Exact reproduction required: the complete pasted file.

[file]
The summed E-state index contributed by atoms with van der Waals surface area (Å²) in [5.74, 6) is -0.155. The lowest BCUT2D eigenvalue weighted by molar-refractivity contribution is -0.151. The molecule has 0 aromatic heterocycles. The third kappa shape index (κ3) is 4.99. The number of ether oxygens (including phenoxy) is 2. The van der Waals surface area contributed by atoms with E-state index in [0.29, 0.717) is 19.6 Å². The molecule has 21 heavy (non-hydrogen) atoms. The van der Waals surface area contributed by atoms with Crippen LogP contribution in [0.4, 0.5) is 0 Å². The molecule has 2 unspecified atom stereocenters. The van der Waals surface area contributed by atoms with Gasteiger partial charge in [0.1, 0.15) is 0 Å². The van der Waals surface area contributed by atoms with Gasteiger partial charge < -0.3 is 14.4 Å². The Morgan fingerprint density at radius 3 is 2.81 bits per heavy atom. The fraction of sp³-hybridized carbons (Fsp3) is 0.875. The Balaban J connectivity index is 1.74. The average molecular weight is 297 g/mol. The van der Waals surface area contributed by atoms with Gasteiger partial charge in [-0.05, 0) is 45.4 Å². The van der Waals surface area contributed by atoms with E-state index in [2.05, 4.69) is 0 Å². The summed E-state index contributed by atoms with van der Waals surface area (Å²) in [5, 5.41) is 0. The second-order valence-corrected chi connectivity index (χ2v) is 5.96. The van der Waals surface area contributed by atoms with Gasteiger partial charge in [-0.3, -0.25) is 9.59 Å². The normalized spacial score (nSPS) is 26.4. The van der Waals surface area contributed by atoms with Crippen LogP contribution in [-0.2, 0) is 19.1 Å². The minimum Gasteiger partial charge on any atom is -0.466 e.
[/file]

The summed E-state index contributed by atoms with van der Waals surface area (Å²) in [5.74, 6) is -0.155. The lowest BCUT2D eigenvalue weighted by molar-refractivity contribution is -0.151. The molecule has 0 aromatic heterocycles. The third kappa shape index (κ3) is 4.99. The number of ether oxygens (including phenoxy) is 2. The van der Waals surface area contributed by atoms with E-state index in [0.29, 0.717) is 19.6 Å². The molecule has 21 heavy (non-hydrogen) atoms. The van der Waals surface area contributed by atoms with Crippen LogP contribution in [0.4, 0.5) is 0 Å². The molecule has 2 unspecified atom stereocenters. The van der Waals surface area contributed by atoms with Gasteiger partial charge in [0.1, 0.15) is 0 Å². The van der Waals surface area contributed by atoms with Gasteiger partial charge < -0.3 is 14.4 Å². The Morgan fingerprint density at radius 3 is 2.81 bits per heavy atom. The fraction of sp³-hybridized carbons (Fsp3) is 0.875. The Balaban J connectivity index is 1.74. The average molecular weight is 297 g/mol. The van der Waals surface area contributed by atoms with Gasteiger partial charge in [-0.05, 0) is 45.4 Å². The van der Waals surface area contributed by atoms with E-state index in [2.05, 4.69) is 0 Å². The summed E-state index contributed by atoms with van der Waals surface area (Å²) in [5, 5.41) is 0. The second-order valence-corrected chi connectivity index (χ2v) is 5.96. The van der Waals surface area contributed by atoms with Gasteiger partial charge in [-0.3, -0.25) is 9.59 Å². The normalized spacial score (nSPS) is 26.4. The van der Waals surface area contributed by atoms with Crippen LogP contribution in [-0.2, 0) is 19.1 Å². The minimum Gasteiger partial charge on any atom is -0.466 e.